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Acta Oncol. 2009;48(4):562-70. doi: 10.1080/02841860902740899.

Hypofractionated radiotherapy denoted as the "Christie scheme": an effective means of palliating patients with head and neck cancers not suitable for curative treatment.

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Erasmus Medical Center-Daniel den Hoed Cancer Center, Department of Radiation Oncology, Rotterdam, The Netherlands.



A prospective study of the efficacy and toxicity profile of patients with squamous cell carcinoma of the head and neck (HNSCC) without curative treatment options treated consistently with hypofractionated radiotherapy schedule.


Between 1995 and 2006, 158 patients with HNSCC, unsuitable for curative treatment, were treated with a hypofractionated scheme of radiotherapy consisting of 16 fractions of 3.125 Gy. Endpoints of the study were response rates, loco-regional control, disease-free survival, overall survival, acute and late toxicity, and quality of life (QoL).


Seventy four percent of patients were male, 31% had oropharyngeal cancer and 81% stage IV disease. With 45% complete response and 28% partial response an overall response rate of 73% was achieved, 6% had stable disease, and 21% progressed during or directly after completion of treatment. Median survival time was 17 months and 62 patients (40%) survived > or =1 year after RT. The actuarial rates of loco-regional control, disease-free survival and overall survival were 62%, 32% and 40% at 1-year, respectively and 32%, 14% and 17% at 3-years, respectively. Acute grade > or =3 skin and mucosal toxicities were observed in 45% and 65% of patients, respectively. Severe late toxicity was reported in 4.5% of patients. Of patients surviving > or =1 year after RT, retrospective chart review showed that 50% gained weight, pain improved in 77%, performance status in 47% and only 29% of them was still feeding-tube dependent.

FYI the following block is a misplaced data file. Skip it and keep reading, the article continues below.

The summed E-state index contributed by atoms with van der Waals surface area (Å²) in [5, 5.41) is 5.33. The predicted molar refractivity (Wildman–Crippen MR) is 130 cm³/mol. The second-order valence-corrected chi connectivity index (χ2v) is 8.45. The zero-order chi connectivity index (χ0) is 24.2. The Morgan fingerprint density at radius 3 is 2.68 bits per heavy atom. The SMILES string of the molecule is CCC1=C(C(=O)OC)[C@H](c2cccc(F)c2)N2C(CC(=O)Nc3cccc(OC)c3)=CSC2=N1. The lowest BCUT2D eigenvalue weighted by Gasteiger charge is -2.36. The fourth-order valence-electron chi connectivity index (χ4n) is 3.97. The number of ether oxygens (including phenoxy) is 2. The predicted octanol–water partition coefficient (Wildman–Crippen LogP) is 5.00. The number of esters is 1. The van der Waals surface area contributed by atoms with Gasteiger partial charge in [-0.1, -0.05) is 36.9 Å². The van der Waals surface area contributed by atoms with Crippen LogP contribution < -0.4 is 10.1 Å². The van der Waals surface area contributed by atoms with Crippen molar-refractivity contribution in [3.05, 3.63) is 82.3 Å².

Our hypofractionated radiotherapy scheme is an effective, well-tolerated and safe palliative schedule in HNSCC who are unsuitable for curative treatment options. Using 3.125 Gy per fraction (Christie scheme), excellent palliation was achieved resulting in acceptable response rates, excellent symptom control, acceptable toxicity profile, and good QoL of patients surviving > or =1 year after completion of treatment.

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